Following a trip to the National RV Trade Show in Louisville, Kentucky, Nigel Donnelly considers four posh caravan options we’ll never import from America

The American market for travel trailers is massive. So is the country. And so are the tow cars. All of which means that the ideas of what US and European caravanners consider to be plush are in fact, poles apart.

Wandering around the Louisville show in late 2014, I had a look at four things which American travellers are used to that we are likely to never see in Europe, no matter how much you might want to.

1. Instant, bottomless hot water

The Truma AquaGo is an all-new product which is currently only on offer to the US market. It is different from the water systems we are used to in European caravans because the AquaGo is an ‘on demand’ system, much like you get a modern hot water system in your home. Rather than heating a tank of water and trying to keep it warm, the AquaGo heats up water instantaneously and continuously. If you want a shower and want to stand under it for half an hour, if you have enough water and enough gas on board, you can do it. A half-hour shower in a European caravan is not something you can really do, unless you like them pretty cold and have a fully-serviced pitch.

Such on-demand hot water technology has existed before in the UK leisure market at least, where the old ‘Ascot’ style heaters did a similar job. The difference with the AquaGo is that it can provide a constant water temperature, at high pressure and over a prolonged period of time. This all sounds pretty good and could potentially make even the most sceptical caravan showerer rethink their ablutions. 

Why not in the UK?

There are a few barriers to this jumping the Atlantic. First is the gas consumption. Truma happily admits that the AquaGo is pretty greedy when it comes to gas, so much so that it would struggle to meet European regulations without modification. Another issue for UK caravanners is their love affair with mains electric. The clever but gas greedy AquaGo only works on LPG and that could prove an expensive way to get a long, hot shower.  

2. Huge and numerous televisions

Anyone who has spent time in America will be aware just how mind-numbing the TV is, but that doesn’t mean that trailer campers want to do without. Quite the opposite, in fact. TVs facing out into awnings and so on are pretty popular, but they aren’t small. Flatscreen TVs of up to 60in were on display in Louisville but, quite often, they were just the main televisions. There were a significant amount of trailer units on display with two, three or more televisions. Handy if the kids all want to watch something different, or fire up the Xbox. 

Why not in the UK?

The reasons are many and numerous. Televisions are heavy, so weight is one reason. American towing rules are different so they can haul huge trailers behind pickup trucks – a few extra kilos (or rather pounds) don’t really matter Stateside.

Another reason is power. TVs use a lot of power. Bigger ones, and more of them for that matter, use more power. Considerably more than you will get from even the best standard electric hook-up. Perhaps the best one, though, is that if all you want to do is watch telly, it’s a better idea to stay at home.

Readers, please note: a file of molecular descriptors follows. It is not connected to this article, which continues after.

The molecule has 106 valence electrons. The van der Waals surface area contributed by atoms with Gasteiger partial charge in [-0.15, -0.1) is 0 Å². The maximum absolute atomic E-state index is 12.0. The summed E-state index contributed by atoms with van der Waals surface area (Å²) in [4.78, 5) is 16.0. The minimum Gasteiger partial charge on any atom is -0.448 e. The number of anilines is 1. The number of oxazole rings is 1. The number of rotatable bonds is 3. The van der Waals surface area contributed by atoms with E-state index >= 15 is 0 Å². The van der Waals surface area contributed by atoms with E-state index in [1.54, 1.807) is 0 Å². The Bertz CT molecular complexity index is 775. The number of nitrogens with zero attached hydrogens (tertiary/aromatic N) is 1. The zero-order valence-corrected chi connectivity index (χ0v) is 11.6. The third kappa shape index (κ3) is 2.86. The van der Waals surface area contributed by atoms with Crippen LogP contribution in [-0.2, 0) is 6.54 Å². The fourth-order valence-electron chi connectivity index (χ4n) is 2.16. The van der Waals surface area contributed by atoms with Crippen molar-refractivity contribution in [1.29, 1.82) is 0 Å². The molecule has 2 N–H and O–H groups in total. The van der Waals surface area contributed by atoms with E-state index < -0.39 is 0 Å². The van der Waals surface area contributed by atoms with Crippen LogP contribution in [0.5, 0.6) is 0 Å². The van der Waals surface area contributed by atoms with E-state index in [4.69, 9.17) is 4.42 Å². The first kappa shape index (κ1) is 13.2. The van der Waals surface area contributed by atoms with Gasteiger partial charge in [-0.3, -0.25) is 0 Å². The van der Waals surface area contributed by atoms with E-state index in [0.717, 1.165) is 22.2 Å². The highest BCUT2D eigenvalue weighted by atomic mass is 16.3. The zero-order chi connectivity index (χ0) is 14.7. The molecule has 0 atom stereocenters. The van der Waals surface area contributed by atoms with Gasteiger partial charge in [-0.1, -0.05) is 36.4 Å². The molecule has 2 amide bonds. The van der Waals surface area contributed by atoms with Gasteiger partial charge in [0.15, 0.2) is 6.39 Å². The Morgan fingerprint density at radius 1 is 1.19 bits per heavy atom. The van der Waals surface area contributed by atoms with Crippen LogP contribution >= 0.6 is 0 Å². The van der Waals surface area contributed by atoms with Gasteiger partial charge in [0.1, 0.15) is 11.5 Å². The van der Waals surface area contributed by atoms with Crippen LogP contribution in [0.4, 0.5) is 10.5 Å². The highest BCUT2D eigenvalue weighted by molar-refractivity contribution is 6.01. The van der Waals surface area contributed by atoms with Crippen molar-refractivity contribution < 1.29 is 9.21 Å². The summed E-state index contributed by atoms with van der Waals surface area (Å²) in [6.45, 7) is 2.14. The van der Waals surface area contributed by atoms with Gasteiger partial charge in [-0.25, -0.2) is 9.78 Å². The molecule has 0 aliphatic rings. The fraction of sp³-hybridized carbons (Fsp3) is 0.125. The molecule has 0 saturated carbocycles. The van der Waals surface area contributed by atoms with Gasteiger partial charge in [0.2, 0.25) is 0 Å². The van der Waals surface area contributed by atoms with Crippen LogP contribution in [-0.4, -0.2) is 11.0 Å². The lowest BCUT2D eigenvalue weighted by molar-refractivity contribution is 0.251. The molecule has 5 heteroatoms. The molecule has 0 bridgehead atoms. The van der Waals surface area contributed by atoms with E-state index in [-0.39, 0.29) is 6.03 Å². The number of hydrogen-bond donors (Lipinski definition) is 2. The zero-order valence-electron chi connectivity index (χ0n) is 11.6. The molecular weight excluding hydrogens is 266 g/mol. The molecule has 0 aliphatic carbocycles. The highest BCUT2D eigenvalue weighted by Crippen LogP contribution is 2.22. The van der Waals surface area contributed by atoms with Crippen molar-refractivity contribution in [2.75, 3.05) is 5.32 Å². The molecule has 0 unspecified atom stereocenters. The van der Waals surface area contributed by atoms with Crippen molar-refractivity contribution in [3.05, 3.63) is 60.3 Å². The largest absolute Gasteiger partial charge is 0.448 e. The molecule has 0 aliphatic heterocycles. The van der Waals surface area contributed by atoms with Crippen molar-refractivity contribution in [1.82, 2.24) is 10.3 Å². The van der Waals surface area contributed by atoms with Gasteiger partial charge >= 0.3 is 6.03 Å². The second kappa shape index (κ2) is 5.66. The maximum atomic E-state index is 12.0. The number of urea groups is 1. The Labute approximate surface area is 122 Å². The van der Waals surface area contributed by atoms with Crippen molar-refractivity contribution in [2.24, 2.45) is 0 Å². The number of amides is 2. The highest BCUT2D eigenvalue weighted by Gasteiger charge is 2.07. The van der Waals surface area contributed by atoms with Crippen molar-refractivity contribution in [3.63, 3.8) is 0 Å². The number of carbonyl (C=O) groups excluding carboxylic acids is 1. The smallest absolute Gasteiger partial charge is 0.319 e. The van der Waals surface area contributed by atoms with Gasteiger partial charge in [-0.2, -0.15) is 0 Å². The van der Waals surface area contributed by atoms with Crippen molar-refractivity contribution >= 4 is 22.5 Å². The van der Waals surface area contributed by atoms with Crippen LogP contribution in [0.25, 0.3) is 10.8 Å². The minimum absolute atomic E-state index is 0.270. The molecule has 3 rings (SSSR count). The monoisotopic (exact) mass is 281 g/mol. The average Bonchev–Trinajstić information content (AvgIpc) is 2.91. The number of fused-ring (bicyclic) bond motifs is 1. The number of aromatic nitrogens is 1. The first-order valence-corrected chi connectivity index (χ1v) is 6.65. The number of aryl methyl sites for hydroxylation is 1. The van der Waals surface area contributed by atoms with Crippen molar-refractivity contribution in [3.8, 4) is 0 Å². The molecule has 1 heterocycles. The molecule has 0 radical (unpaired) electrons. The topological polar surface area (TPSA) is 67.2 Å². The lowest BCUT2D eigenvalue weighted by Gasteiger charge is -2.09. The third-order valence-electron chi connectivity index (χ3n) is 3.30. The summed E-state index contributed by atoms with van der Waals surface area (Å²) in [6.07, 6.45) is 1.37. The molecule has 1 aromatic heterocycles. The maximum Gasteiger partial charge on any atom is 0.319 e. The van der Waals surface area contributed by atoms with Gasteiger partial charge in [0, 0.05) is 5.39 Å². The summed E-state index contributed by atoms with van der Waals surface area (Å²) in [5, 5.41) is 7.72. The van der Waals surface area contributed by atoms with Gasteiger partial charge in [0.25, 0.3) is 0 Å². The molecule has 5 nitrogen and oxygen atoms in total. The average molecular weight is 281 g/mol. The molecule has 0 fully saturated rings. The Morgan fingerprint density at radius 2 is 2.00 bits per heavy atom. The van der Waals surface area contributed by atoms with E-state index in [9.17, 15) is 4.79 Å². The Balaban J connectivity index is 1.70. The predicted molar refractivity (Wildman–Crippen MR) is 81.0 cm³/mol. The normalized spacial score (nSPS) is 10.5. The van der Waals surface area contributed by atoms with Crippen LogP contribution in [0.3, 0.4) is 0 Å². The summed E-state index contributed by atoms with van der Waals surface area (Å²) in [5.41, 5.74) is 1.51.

3. Drop down patios

Now this is an idea. Rather than putting down a manky old groundsheet, how about folding down a deck from the side of the caravan to sit on? Even better than that, when it is home time, rather than folding up a soggy, muddy mess, you simply fold the deck up to the side of the van, secure the locking pins and off you go. Dead simple. Combine it with a roll-out awning and some zip-on sides and you have an all-weather outdoor space that you can set-up quickly and simply.

In many of the vehicles, the patio doubles up as a ramp, to allow loading of fun stuff into the trailer to make for easy transportation. If you are thinking buckets and spades however, you aren’t thinking big enough. Think quad bikes and kayaks and you’re on the right page. The culture of the ‘toy hauler’ is massive in the USA, and the trailers needed to haul such toys around need to be pretty big too.  

Why not in the UK? 

In essence, this is not a bad idea, but again, the problem is most likely to be uncovered when you visit a weighbridge. The patios we saw were made of a composite deck material and housed in a galvanised steel frame. Convenience comes at a cost – and that cost is kilos. You’d also need to make the majority of touring sites about 50% bigger too. Sorry, but this is unlikely to be seen on European touring caravans any time soon. 

4. Air conditioning as standard

It’s hard to buy new cars in the UK without air conditioning or climate control as standard, yet it is still a genuine rarity on a new touring caravan. In the USA, the majority of camping trailers have air conditioning and in real terms are not a lot more expensive than a lot of UK caravans. The idea of turning our caravans into a walk-in fridge when the temperature rises is pretty appealing.

Why not in the UK? 

Aside from the obvious and predictable push back in terms of weight and price, there is simply not such a necessity in the UK for reducing humidity. Apart from a couple of weeks either side of when you go on holiday, it is rare to get uncomfortable heat or humidity in the UK. We do have a lot of rain, however, which is why British caravans tend to prioritise keeping water out over climate control for hot weather. 

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